I’ve never really understood why more Oscar winners don’t thank their teachers.
Yes, family and agents and your “team” are a given, as are the countless producers you’re legally obligated to thank. Then there’s the dietician, the spin instructor, the Reiki master, and gurus of dubious origin. But what about the teachers who helped you get to where you are now?
I was lucky enough to have a lot of great teachers, but one in particular shaped the person I am today: Lin Robbins. She was my 8th-grade reading teacher. And while she was incredibly loud at times, and had those massive, red Sally Jessy Raphael glasses, I can still hear her laugh.
Miss Robbins’ enthusiasm was infectious. From the first day of class, she was always smiling and had boundless energy. She was no taskmaster, and there was no tough love, just excitement about what she could teach us. But it never felt like she was teaching, it was as if she wanted to share this really cool thing with you; it was effortless.
So, stop me if you think that you’ve heard this one before, but Miss Robbins gave me a copy of The Catcher In The Rye. I don’t know why she did this—it wasn’t an assignment. She just gave me a copy of the book and said, “I think you'll really like this."
Now, I’m hardly the only person who's had an encounter with Catcher, and J.D. Salinger love is about as commonplace as your coworker’s obsession with the Fifty Shades series. But every 13 year old has to start somewhere, and there was something I immediately connected with in Holden Caulfield, something that resonated and made me feel a little less alone.
This connection inspired me to start writing, and I haven’t stopped since. After I moved on to high school, I would still drop by and share my work with Miss Robbins. A lot of it was terrible short stories about dog detectives (don’t ask). Some of it was lousy poetry (definitely don’t ask). But she read it all, and she told me the two most valuable words you can tell anyone at that age:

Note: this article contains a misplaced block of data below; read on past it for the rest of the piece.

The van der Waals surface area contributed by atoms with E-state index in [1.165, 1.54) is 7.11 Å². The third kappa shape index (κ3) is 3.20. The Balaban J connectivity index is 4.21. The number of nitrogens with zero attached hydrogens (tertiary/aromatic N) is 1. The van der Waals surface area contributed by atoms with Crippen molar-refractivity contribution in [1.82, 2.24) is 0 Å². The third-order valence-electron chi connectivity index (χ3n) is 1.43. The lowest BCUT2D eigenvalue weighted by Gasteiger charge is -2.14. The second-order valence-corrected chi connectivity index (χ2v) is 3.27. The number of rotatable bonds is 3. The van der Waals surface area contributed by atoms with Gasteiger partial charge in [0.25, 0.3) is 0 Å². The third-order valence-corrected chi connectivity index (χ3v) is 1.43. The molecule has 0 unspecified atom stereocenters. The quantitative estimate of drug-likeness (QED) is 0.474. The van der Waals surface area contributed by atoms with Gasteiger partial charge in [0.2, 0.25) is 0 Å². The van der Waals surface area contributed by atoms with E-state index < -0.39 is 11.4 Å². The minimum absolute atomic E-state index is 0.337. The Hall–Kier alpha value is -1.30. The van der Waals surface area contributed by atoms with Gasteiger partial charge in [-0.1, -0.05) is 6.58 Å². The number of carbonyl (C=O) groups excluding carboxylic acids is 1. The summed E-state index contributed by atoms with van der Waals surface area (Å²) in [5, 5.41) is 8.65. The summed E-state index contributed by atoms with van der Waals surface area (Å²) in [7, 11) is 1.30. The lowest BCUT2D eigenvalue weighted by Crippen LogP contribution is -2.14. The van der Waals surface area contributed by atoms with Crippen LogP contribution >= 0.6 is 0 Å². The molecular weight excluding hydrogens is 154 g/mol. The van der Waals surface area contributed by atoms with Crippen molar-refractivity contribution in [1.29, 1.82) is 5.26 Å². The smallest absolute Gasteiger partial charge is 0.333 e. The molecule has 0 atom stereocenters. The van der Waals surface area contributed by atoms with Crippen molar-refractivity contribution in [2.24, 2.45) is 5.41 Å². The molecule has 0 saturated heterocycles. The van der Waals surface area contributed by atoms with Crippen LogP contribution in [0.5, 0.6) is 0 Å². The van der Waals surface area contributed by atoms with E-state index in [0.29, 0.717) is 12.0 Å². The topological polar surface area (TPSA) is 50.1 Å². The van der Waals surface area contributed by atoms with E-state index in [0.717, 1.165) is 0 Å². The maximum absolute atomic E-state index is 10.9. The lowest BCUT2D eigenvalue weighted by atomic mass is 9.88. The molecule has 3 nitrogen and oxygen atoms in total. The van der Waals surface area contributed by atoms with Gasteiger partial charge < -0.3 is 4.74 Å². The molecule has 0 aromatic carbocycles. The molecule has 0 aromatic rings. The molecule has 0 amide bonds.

Discover What Makes Them Tick
I couldn’t tell you what Miss Robbins saw in me—why I was given extra attention and care. But in hindsight, I know it’s impossible that I was the only one. She had a library at the back of her classroom with an open policy around borrowing books. She wasn’t shy about sharing her passion for literature.
If you stopped by Miss Robbins’ classroom, chances were good that some other student seeking wisdom and encouragement was there, too. She seemed to have an innate ability to find out what kind of push you needed to make you feel something.
I imagine that’s the hardest thing for a teacher to figure out—how to really reach and develop each student. Miss Robbins instinctively knew how to hone in on what a student was most excited about and cultivate that. That’s no easy task when you're staring down a classroom of 30 middle schoolers, but she took the time to invest in every one of us.
When you share your own passion, and engage your class, ultimately that’s contagious and inspiring. No matter what we were reading, Miss Robbins could find an emotional hook—something personal and relatable—that made you want to dig in. If a teacher can motivate a student to tear through a book in a single day, then they’re doing something right.
Don't Forget to Say Thank You
Years later, I found Miss Robbins on Facebook. I had tried a few times before, but it never once occurred to me to search for Lin instead of Linda. When I finally found her page, there were no updates or posts, just a whole slew of messages on her page: “I miss you; I can’t believe that you're gone.”
She had passed away two years before.
I haven’t sold a screenplay or a pilot, and I don’t know that I ever will. Work and family and life often get in the way. I doubt very much that I’ll ever attend the Academy Awards, and that’s OK. I’m an editor and a freelance writer, and I’m fortunate enough that I get paid to put words down on paper.
But, I know that I have to keep writing. And I also know who I’m thanking on any podium I get my hands on. Miss Robbins. I’m grateful that she saw whatever it is she saw in me, and that she gave me the nudge I needed to become a writer.
I never got a chance to thank her. So, don’t miss out on thanking your teacher-hero. They’re the ones who make us who we are.
Photo of teacher with students courtesy of Klaus Vedfelt/Getty Images.
Bill McCool is a freelance writer based out of Los Angeles. When he's not winning over his daughters with the art of the Dad joke, he is usually working on a pilot, watching the Phillies, or cooking an elaborate meal for his wife.More from this Author
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